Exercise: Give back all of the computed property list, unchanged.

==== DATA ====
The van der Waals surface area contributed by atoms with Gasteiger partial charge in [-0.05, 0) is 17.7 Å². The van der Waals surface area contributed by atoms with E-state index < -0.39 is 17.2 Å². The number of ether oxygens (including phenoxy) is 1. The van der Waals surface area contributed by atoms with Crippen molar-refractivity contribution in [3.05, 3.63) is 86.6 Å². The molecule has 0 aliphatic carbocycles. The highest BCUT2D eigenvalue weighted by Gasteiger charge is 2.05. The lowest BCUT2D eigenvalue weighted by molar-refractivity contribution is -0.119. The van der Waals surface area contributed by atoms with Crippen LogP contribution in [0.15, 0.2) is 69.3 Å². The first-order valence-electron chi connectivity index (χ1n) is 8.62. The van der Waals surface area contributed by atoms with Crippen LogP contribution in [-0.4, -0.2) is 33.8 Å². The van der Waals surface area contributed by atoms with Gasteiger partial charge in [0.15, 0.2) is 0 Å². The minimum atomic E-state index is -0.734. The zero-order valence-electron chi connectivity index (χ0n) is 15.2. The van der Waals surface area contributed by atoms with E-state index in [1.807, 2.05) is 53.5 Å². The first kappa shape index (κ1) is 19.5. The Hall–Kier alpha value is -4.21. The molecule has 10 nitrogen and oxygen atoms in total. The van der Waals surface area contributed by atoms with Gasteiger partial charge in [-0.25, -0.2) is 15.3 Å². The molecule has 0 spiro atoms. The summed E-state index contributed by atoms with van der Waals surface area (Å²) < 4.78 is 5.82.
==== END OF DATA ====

The van der Waals surface area contributed by atoms with Gasteiger partial charge in [-0.05, 0) is 17.7 Å². The van der Waals surface area contributed by atoms with E-state index < -0.39 is 17.2 Å². The number of ether oxygens (including phenoxy) is 1. The van der Waals surface area contributed by atoms with Crippen molar-refractivity contribution in [3.05, 3.63) is 86.6 Å². The molecule has 0 aliphatic carbocycles. The highest BCUT2D eigenvalue weighted by Gasteiger charge is 2.05. The lowest BCUT2D eigenvalue weighted by molar-refractivity contribution is -0.119. The van der Waals surface area contributed by atoms with Crippen LogP contribution in [0.15, 0.2) is 69.3 Å². The first-order valence-electron chi connectivity index (χ1n) is 8.62. The van der Waals surface area contributed by atoms with Crippen LogP contribution in [-0.4, -0.2) is 33.8 Å². The van der Waals surface area contributed by atoms with Gasteiger partial charge in [0.15, 0.2) is 0 Å². The minimum atomic E-state index is -0.734. The zero-order valence-electron chi connectivity index (χ0n) is 15.2. The van der Waals surface area contributed by atoms with E-state index in [1.807, 2.05) is 53.5 Å². The first kappa shape index (κ1) is 19.5. The Hall–Kier alpha value is -4.21. The molecule has 10 nitrogen and oxygen atoms in total. The van der Waals surface area contributed by atoms with Gasteiger partial charge in [-0.25, -0.2) is 15.3 Å². The molecule has 0 spiro atoms. The summed E-state index contributed by atoms with van der Waals surface area (Å²) < 4.78 is 5.82.